10 Romance Recs for Barack Obama
Former President Barack Obama released his 2022 Summer Reading List last month, and as usual it’s a fascinating list. He reads diversely in author, genre, and topic, and chooses a variety of well-known and lesser-known books. One thing he does not seem to read (or at least to recommend) is romance.
Now, I get it. The man is still recovering from once wearing a beige suit; there’s no way he’s going to recommend “smut;” but let’s just say he was willing to read some romance titles. What books would he read? Well, I have no idea, but I do have some suggestions for him. Romance is my most-read genre, so I feel supremely qualified to make these recommendations. (I feel like a fraud, and am grateful that the President will probably never see this.)
I didn’t try to match the romances to his reading list one-to-one , but I did make an effort to find a commonality, so I started with his list and thought about elements of each book that appear in romances, and then chose a romance to match those elements. Ultimately, some ended up being one-to-one recs, while others are a bit more general.
One Last Stop by Casey McQuiston
Listen, it would be easy for me to recommend Red, White & Royal Blue to a former White House resident, but Obama’s recommendation of Sea of Tranquility by Emily St. John Mandel got me thinking about time travel and genre-bending romance, which led me straight here. Well, gay here. Just trust me, okay, Mr. President?
Black Love Matters Edited by Book Riot Contributing Editor Jessica P. Pryde
As shown in his selections of Ezra Klein’s Why We’re Polarized and Yascha Mounk’s The Great Experiment, President Obama loves meaty nonfiction. This collection of essays on Black love in romance will give him exactly that, with a variety of Black voices on topics ranging from the history of Black romance to interracial romance. I recommend that the former president start with “Romance Has Broken My Dichotomous Key” by Sarah Hannah Gomez to ease himself into the idea of reading romance.
The Right Swipe by Alisha Rai
Jennifer Egan’s The Candy House is a novel about memory and technology. Rai’s Modern Love series tackles technology, and the first entry features a second-chance romance between two people whose memory of each other is at odds with their current situation. Also it’s just fun and sexy.
Syncopation by Anna Zabo
President Obama loves music, releasing yearly song lists in addition to his reading lists. This year he also recommended A Little Devil in America, which is medium-blending nonfiction about Black performance, particularly music, utilizing essay, poetry, and more. Zabo’s Twisted Wishes series follows a band, with a novel for each member of the group; while the band is not Black, the romances run the gamut of sexuality and gender.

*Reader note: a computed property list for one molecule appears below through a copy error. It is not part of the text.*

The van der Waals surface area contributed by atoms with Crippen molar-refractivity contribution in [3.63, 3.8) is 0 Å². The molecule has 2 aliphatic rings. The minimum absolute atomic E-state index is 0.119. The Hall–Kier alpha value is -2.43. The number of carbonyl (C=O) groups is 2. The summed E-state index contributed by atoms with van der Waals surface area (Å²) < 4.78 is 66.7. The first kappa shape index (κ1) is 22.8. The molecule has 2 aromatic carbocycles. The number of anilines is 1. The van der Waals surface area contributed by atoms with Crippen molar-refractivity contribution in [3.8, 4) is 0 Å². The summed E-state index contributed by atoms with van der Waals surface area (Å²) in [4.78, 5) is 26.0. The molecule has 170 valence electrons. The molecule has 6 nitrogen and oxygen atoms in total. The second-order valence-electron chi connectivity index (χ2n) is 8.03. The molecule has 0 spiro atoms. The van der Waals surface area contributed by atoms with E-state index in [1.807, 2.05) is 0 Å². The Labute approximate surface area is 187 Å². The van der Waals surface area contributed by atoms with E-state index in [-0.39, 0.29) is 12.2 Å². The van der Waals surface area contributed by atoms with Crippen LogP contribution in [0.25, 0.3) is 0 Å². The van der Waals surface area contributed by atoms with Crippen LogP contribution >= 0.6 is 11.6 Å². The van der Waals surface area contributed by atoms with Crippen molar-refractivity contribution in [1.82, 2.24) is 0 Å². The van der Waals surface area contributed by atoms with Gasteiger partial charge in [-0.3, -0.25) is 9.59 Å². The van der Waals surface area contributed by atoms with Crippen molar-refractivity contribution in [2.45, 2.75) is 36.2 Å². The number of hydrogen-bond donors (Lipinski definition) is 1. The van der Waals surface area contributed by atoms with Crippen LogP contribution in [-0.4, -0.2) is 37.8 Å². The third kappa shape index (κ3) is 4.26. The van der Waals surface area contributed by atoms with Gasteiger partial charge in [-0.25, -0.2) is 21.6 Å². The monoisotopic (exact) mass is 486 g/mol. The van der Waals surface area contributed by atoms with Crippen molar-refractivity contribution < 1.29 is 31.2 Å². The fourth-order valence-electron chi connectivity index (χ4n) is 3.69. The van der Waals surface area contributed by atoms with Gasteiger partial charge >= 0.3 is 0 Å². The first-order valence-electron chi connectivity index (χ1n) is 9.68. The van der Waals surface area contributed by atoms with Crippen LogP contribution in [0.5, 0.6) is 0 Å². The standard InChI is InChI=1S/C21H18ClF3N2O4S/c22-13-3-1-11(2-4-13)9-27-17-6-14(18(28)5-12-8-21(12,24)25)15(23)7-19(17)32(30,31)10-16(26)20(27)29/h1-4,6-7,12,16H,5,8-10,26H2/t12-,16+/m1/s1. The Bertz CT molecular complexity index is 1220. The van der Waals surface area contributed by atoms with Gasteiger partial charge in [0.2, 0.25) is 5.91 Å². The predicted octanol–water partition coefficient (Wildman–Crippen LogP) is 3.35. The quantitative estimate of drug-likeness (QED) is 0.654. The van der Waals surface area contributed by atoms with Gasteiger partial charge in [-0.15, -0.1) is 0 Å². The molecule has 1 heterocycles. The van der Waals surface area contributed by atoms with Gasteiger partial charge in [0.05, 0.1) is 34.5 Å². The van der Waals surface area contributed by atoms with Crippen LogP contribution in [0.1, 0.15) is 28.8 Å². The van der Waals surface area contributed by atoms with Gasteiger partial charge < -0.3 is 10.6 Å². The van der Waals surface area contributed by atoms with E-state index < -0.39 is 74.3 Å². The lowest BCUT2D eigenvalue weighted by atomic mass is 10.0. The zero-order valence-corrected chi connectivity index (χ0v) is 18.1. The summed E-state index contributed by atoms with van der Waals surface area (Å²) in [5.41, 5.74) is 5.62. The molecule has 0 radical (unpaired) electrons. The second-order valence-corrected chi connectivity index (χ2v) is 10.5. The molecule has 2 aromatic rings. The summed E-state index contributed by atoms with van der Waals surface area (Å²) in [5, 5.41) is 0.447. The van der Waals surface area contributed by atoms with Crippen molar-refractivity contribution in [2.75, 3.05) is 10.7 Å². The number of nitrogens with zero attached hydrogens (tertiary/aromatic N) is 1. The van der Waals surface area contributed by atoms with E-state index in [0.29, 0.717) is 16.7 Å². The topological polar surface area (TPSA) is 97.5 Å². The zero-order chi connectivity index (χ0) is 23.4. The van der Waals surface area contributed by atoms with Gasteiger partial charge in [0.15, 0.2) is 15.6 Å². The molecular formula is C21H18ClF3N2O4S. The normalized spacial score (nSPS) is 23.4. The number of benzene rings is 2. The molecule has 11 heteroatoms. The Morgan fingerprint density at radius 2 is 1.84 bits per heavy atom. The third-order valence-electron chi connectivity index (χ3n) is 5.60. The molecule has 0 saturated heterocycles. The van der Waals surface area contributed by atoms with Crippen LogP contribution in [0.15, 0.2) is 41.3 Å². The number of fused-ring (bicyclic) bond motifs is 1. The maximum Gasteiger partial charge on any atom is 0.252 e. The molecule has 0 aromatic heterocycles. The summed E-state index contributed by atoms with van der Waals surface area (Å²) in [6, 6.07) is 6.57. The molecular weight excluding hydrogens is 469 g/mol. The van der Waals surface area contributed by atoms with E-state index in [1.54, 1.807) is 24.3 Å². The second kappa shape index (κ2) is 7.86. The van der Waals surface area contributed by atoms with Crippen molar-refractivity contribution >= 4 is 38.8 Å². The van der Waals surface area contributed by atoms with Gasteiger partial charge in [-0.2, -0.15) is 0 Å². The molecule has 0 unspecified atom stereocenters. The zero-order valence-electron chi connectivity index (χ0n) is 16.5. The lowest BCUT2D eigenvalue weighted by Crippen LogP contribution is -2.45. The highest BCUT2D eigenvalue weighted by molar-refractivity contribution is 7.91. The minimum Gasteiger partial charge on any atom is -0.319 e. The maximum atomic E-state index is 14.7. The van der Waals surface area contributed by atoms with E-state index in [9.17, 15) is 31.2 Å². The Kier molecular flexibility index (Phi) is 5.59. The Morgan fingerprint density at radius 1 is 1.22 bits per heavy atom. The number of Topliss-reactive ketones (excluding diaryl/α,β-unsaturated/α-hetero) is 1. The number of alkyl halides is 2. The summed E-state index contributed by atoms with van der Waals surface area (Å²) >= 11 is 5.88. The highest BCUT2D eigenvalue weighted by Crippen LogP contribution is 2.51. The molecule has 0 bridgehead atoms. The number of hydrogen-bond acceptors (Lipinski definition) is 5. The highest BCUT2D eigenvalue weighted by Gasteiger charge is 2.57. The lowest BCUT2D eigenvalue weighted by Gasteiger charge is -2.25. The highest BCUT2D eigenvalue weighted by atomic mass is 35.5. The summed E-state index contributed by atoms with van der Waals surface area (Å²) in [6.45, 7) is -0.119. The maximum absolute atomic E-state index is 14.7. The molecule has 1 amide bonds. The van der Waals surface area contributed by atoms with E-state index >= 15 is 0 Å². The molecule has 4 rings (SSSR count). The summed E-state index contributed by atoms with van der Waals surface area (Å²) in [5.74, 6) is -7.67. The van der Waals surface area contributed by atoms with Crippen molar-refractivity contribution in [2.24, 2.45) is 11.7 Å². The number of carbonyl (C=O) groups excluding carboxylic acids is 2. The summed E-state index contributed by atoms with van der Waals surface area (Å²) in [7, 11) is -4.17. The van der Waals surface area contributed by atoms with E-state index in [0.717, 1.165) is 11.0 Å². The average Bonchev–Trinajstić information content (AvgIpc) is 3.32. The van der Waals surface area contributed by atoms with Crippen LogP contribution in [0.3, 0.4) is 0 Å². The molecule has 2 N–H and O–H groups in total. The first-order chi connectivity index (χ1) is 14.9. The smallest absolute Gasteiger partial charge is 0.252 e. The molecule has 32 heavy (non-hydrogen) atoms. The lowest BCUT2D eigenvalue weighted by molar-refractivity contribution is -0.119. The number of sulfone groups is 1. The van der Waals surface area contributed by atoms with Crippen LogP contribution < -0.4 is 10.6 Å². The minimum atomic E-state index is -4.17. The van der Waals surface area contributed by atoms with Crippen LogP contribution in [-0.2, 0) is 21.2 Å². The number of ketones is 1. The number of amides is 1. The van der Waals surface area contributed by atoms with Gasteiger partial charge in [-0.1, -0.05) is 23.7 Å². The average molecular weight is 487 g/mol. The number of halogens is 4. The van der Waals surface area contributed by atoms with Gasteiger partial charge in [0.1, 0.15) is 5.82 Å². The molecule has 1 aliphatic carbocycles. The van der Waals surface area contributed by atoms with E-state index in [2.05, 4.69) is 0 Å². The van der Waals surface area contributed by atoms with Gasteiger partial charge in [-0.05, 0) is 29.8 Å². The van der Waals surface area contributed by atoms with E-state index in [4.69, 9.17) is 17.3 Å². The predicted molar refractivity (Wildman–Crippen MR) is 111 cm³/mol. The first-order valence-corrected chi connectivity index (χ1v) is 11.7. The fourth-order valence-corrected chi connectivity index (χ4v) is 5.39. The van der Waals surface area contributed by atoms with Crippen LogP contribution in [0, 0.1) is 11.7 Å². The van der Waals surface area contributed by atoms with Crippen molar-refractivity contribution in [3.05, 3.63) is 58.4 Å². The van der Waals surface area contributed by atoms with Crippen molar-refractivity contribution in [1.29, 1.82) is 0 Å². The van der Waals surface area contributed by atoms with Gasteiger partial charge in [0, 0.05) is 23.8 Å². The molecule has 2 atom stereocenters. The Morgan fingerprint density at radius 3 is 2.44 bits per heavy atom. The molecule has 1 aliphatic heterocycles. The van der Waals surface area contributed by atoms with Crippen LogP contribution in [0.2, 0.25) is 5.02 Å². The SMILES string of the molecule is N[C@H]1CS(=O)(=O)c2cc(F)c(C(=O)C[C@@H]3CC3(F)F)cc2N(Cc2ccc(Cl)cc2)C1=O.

Hither, Page by Cat Sebastian
John le Carré’s last book, Silverview (published posthumously), is a complex novella about (former) spies. For something simpler, but still full of mystery, try Sebastian’s Page & Sommers series, a.k.a. Agatha Christie but make it gay.
You Made a Fool of Death With Your Beauty by Akwaeke Emezi
Beyond the Caribbean settings of this book and Charmaine Wilkerson’s Black Cake, both books deal with grief, family, and the self in unique ways. This book also has a lot to say about art, both visual and otherwise, which may appeal to Obama’s choice of Mouth to Mouth.
When No One is Watching by Alyssa Cole
Obama recommended multiple crime novels, including Velvet Was the Night by Silvia Moreno-Garcia and Razorblade Tears by S.A. Cosby. Why not try a thriller with a romance subplot as a way to cross the genre aisle? Alyssa Cole also has quiiiite a few political romances, both historical and modern, if Barack likes this book.
Forbidden by Beverly Jenkins
Miss Bev’s book has two things in common with Antoine Wilson’s Mouth to Mouth (at least, two that I can think of): it opens with one character rescuing another, and as the story unfolds, secrets are revealed. That’s about where the similarities end, but I think Obama will appreciate the depiction of American history and the commentary on race and passing.
The Bride Test by Helen Hoang
In Jessamine Chan’s The School for Good Mothers, a dystopian novel about a controlling government, the treatment of women, especially mothers, is front and center. The Bride Test is something of a sideways rec, a book that takes place in a non-dystopia (as much as the USA can be described as such) and addresses single motherhood, immigration, grief, and more.
Long Shot by Kennedy Ryan
Obama also loves hoops, as shown in his choice of Blood in the Garden. Long Shot is not a novel for everyone, as it digs deep into domestic abuse including forced pregnancy (not by the hero), but the former president has never shied away from difficult material, and this book comes highly rated.
Mr. President, I hope you enjoy these
smut romance recs!